Now, that was probably the part that highlighted the movie as well as the book so well that nothing else really matters in the end. The human designed system of a safe heaven for teenage boys surrounded by an unsolvable and ever changing maze, that is guarded by robot-alien-spiders, is a great idea! I’m a dystopian junkie, I love all those alternative societies with rules, traditions and laws outside the norm of what we think is humane and meaningful. It sort of tests the human nature as well as the concept of logic when it comes to teenagers especially because I’ve yet to stumble on a dystopian novel that writes about grown ups. (If you know of one, please lead the way, I’d be interested to read that). Anyway, I’m supposed to talk about the set and the true to the book interpretation of it in the movie – which was, for me, almost perfect!

Granted, the basic idea of it was good to begin with, it would have been extremely difficult to ruin my excitement in regards to the whole build up of that world. Compared to my favorite set design in relation to this, The Hunger Games: Catching Fire’s clock dome, the Maze and the Glade are clever in their existence, except that Cliff thing in the book which, yet again, was something that the movie did luckily not include. So the premise gets a thumbs up because the ultimate twist of it all being a scientific experience works wonders. Dylan O’Brien is delightful! And most importantly, the opening scene is definitely one of the good ones out there!

Therefore, with a little love and granting the movie a high rating because it actually improved the book in my eyes, I’m sort of content with The Maze Runner. Yes, it has flaws, and yes, it doesn’t allow to connect to the characters on an emotional level but it is a decent action movie for teenagers.. mostly girls who are fascinated by Dylan’s arms but I’m guessing there’s a lot of us out there. Though I’m not a teenagers, technically.


  • Armssssssssss………………………………………..
    Sorry what were we talking about?
    Okay jokes aside, nice review. I haven’t read the book nor do I want to. I liked the film as I told you. I like how it never gets boring. The actors sell it. The maze, especially whenever the doors close and the blades looked damn cool and I can’t believe they managed all that on a relatively small budget film.

    • Hands and arms! ๐Ÿ˜€

      I know right, there are so many good elements in the movie, and the fact that it does improve the book, in my opinion, makes it a good movie!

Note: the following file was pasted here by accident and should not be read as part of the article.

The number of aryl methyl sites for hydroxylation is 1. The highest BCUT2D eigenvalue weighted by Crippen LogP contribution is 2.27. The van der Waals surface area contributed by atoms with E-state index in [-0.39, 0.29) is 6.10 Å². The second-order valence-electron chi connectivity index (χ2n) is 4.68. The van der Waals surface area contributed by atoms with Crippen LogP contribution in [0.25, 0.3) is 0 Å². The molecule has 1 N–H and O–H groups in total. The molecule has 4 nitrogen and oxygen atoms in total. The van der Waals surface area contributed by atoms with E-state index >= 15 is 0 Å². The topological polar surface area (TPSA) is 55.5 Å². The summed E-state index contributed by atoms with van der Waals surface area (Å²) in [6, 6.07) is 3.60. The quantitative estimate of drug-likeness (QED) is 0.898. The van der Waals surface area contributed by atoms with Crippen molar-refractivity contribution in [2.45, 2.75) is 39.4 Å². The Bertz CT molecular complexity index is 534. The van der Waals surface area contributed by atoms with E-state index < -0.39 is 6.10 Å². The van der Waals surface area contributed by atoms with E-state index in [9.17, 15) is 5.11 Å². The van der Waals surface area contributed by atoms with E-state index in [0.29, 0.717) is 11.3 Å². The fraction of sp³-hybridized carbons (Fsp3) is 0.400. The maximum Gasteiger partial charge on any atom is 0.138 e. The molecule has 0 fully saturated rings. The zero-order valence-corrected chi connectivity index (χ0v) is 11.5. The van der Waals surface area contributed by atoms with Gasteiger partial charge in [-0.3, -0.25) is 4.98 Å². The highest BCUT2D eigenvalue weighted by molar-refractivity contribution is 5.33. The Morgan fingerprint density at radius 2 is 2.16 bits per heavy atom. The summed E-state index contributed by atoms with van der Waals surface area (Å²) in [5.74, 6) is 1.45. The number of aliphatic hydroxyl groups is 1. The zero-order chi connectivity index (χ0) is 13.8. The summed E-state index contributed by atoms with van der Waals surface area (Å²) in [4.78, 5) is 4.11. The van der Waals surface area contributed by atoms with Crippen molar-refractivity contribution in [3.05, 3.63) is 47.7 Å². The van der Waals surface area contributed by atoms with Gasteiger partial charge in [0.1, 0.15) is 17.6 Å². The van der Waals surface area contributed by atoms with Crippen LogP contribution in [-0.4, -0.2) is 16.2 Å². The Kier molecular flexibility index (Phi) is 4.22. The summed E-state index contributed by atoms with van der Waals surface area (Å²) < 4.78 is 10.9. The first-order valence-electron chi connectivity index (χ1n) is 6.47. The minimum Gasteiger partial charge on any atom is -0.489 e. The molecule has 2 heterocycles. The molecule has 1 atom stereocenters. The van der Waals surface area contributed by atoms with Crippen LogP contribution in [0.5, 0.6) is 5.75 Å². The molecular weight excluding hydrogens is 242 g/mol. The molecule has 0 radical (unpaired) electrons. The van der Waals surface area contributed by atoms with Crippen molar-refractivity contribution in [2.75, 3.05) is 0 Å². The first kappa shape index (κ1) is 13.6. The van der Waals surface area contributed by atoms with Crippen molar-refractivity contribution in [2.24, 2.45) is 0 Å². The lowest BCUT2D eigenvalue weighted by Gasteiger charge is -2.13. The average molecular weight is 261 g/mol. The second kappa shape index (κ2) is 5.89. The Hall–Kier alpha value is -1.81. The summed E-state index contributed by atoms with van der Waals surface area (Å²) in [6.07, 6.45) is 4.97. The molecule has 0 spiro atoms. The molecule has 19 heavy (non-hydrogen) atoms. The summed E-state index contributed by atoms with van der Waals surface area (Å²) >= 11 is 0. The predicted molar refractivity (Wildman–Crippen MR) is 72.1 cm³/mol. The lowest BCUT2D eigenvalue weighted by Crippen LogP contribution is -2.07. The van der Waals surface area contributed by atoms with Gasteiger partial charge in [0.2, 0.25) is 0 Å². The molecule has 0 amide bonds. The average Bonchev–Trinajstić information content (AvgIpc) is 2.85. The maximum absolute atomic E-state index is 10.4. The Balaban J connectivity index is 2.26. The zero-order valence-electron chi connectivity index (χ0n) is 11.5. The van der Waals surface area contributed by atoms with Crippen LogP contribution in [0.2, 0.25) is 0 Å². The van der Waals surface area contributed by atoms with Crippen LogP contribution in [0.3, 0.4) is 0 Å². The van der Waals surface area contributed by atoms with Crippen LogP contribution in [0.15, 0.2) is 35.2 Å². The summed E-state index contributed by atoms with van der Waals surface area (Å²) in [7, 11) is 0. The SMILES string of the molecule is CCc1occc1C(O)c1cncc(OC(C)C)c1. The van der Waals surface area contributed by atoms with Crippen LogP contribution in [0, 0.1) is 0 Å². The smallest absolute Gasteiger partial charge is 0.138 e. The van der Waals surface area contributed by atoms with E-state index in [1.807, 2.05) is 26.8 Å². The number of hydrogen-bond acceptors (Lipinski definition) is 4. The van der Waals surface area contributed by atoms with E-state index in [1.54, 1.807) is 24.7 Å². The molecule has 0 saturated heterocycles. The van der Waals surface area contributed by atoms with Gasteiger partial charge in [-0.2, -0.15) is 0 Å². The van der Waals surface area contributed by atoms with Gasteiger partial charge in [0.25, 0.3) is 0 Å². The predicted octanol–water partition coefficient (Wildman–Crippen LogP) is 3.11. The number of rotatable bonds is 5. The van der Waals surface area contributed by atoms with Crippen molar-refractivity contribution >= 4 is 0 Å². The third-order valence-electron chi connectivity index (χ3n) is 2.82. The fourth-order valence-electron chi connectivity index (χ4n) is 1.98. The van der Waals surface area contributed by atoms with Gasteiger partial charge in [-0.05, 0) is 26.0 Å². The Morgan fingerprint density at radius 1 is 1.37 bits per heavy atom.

• Haha, nice review, Mettel Ray! I had similar feelings to you with both the book and the movie. I actually HATED the telepathy as well, and I was so thankful they didn’t include it in the film! The first half of the book was better than the first half of the movie, but the film did improve near the end. I think my biggest quip with the film is that the acting was superb, but the characters weren’t explained or fleshed out well. I felt like I didn’t know the characters well, even with the actors trying their hardest. And yes, the actor who played Newt was quite good too! Really great write-up that similarly captured how I felt as well.

    • Indeed. I connected to them because I read the boom. But without it there wasn’t any needed connection with the characters. Good writeup? Woah. I wrote it up fast and didn’t properly edit because I had no time. ๐Ÿ˜€ So, thanks!

      • Haha, you bet! I felt like you were able to communicate a really good understanding of how the book and movie were related, and what lacked in each format. I enjoyed reading it!

  • There’s Telepathy? That sounds awful. I think I’ll watch this movie when it comes out on DVD, but I don’t think I’ll read the books. I don’t know of anyone that actually enjoyed them. Like you, they liked some parts and hated the rest.

    • Yeah.. in the books but luckily movie skipped that horrid horrid part. And who knows.. I’ll probably finish the series just to know what the hell is going on with the experiment.

  • This is a really great review and I love your comparison with the book. If you want a book recommendation for dystopian fiction featuring adults you should check out Wool by Hugh Howey.

    • It’s funny that you recommend me Wool because I’ve picked up that book because of its cover so many times and I’ve yet to buy it. Next time, I’m definitely spending the money! ๐Ÿ˜€